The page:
Members of the church are expected to donate 10 percent of their income to it; this practice is known as ‘tithing.’ The church has about six million members in the U.S., from whom it reportedly collects about $7 billion in donations every year....


Whistleblower: Massive Medicare Fraud at CVS’ Omnicare – Feds: That’s True, We’re Intervening

Whistleblower: Massive Medicare Fraud at CVS’ Omnicare – Feds: That’s True, We’re Intervening

The government has just decided to intervene in a whistleblower’s False Claims Act lawsuit against Omnicare. The relator’s (whistleblower’s) complaint includes multiple allegations of Medicare and Medicaid fraud by the pharmaceutical services provider.

The whistleblower who initiated the case is an Omnicare pharmacist.

The whistleblower alleges that Omnicare used an automated prescription filling system to fulfill prescriptions that had not been authorized by a physician. Omnicare’s computer system, called Cycle Fill, allegedly allows for prescriptions to be renewed even after the cycle prescribed by the treating doctor has run out. So, if a doctor has prescribed a drug for a two-month cycle, Omnicare’s systems allow for the prescription to be renewed past that period, without requiring a re-assessment of the patient’s needs or a new prescription.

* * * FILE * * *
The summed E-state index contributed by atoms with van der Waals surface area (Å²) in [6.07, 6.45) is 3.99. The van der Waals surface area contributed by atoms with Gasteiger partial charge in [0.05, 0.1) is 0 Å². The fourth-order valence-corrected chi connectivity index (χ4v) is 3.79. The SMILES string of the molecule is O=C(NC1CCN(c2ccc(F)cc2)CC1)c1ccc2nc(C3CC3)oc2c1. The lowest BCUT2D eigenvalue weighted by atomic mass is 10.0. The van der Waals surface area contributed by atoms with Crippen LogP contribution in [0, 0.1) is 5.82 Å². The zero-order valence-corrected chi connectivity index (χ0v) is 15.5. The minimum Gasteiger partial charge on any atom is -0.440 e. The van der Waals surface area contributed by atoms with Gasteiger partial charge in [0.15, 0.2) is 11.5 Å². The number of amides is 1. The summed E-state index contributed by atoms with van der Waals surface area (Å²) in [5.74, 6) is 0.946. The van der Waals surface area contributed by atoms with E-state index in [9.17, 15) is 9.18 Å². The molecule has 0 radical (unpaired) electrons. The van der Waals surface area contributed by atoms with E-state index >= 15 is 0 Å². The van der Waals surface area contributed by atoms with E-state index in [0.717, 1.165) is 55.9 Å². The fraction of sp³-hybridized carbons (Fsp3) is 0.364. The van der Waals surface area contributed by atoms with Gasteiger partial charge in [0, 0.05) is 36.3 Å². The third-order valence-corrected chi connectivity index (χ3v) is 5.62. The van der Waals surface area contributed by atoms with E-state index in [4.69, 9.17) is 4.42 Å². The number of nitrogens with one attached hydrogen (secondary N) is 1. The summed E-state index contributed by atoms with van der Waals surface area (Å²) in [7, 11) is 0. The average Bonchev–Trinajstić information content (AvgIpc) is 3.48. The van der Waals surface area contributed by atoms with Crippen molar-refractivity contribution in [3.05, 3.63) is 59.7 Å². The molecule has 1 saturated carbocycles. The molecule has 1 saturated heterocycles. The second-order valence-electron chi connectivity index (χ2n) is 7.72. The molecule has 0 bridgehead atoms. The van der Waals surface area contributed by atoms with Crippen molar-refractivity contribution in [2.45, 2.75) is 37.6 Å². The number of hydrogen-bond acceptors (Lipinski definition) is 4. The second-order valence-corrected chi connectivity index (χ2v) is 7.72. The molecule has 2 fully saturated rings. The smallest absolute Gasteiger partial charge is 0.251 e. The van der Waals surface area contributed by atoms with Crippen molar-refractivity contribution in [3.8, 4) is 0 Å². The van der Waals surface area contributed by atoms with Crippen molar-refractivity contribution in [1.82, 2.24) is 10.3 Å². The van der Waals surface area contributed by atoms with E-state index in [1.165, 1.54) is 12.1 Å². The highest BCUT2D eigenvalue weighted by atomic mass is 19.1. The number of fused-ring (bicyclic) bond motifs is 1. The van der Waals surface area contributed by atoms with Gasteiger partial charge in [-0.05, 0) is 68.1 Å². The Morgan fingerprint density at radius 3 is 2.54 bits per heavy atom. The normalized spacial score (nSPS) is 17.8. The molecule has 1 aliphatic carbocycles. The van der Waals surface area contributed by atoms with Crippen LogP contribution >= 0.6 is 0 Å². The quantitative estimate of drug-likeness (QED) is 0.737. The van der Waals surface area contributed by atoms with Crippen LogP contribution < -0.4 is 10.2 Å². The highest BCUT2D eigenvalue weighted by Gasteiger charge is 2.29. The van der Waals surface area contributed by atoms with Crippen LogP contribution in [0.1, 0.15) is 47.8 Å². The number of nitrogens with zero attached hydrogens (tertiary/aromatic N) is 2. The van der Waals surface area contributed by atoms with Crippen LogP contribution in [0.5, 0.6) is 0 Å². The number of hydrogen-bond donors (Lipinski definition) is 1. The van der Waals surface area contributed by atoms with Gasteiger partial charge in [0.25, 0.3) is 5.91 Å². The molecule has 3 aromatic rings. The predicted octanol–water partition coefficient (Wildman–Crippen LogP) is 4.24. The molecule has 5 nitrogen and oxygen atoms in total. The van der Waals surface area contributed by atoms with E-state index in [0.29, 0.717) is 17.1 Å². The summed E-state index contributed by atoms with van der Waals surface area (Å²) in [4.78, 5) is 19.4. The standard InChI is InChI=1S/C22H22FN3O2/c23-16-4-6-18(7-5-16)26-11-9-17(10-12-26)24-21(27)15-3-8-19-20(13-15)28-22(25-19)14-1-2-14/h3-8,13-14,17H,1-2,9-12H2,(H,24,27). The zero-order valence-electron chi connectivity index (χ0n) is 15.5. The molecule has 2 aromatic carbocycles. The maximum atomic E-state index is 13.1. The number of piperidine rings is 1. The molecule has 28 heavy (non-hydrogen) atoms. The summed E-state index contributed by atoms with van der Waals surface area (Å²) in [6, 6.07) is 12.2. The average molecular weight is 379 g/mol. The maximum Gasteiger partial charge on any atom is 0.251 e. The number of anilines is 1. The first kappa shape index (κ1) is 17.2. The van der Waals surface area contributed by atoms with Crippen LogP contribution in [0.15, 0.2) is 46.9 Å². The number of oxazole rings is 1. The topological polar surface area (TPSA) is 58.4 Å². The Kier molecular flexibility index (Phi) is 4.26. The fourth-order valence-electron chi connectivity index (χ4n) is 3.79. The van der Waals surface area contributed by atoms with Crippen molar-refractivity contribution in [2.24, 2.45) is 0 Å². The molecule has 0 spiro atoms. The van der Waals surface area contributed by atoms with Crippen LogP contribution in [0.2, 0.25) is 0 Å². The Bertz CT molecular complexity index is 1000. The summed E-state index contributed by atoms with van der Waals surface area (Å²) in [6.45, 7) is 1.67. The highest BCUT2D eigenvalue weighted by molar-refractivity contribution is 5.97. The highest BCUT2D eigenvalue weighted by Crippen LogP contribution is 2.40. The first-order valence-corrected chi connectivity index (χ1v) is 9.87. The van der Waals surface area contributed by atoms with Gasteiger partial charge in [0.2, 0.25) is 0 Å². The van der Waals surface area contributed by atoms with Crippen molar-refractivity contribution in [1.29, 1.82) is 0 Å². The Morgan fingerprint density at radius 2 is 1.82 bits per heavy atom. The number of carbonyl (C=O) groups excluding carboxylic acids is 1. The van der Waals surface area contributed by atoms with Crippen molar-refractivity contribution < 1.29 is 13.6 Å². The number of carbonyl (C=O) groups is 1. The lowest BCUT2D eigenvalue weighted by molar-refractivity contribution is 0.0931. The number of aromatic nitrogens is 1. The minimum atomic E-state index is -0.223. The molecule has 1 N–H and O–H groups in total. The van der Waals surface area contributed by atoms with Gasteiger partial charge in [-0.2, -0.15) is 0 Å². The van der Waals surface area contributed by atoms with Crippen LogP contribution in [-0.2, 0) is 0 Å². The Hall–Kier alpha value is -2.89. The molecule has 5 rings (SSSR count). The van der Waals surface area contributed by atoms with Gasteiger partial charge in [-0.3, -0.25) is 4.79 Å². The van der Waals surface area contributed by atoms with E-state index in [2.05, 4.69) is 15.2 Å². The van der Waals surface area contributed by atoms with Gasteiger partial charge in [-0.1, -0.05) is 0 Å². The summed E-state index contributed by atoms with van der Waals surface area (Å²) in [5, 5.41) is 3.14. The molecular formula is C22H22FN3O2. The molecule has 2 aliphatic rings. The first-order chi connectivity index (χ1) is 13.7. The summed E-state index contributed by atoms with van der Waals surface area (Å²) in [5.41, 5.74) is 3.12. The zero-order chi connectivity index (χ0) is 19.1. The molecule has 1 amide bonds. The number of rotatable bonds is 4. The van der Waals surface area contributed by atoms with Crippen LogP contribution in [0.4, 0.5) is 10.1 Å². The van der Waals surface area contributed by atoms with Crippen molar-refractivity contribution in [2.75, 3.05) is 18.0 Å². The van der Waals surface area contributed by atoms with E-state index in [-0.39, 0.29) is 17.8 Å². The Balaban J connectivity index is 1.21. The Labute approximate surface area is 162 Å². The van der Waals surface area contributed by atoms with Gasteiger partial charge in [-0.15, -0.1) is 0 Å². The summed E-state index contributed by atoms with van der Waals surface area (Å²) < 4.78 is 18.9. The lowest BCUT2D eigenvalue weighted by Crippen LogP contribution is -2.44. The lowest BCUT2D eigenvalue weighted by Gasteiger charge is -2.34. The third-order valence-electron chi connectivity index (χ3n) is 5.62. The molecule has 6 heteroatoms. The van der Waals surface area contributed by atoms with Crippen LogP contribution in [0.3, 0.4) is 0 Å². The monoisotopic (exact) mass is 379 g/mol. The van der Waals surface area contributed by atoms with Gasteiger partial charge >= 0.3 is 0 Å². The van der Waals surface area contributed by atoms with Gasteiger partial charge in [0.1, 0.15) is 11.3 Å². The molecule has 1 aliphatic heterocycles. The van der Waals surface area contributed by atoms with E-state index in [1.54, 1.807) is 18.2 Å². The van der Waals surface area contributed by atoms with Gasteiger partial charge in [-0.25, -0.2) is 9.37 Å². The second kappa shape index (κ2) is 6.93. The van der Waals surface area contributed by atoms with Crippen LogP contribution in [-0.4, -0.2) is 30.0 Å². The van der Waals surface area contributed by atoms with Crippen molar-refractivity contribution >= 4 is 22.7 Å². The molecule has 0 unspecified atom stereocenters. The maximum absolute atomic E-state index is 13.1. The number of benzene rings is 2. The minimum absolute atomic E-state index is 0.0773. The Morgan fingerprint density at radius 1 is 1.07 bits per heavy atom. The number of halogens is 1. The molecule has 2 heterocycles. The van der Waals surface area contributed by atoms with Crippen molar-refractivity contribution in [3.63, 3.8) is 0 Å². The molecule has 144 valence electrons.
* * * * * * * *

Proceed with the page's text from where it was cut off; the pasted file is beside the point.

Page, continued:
Administering medication that has not been prescribed by a physician not only triggers inappropriate and fraudulent Medicare and Medicaid reimbursements, but also it can put patients at serious risk....


Sutter Health to Pay $45.6 Million to Settle Illegal Kickback and Medicare Fraud Claims, Whistleblower Receives $5.9 Million Award

Sutter Health to Pay $45.6 Million to Settle Illegal Kickback and Medicare Fraud Claims, Whistleblower Receives $5.9 Million Award

On November 14, Sutter Health agreed to pay $30.5 million to settle a whistleblower lawsuit over anti-kickback violations. One day later, the California healthcare provider agreed to pay another $15.1 million to resolve a separate Medicare fraud lawsuit.

The $30.5 million settlement resolves allegations that Sutter Health paid illegal kickbacks to doctors in exchange for patient referrals. The complaint that initiated the government’s investigation was filed by a compliance officer who first attempted to raise concerns about the misconduct internally.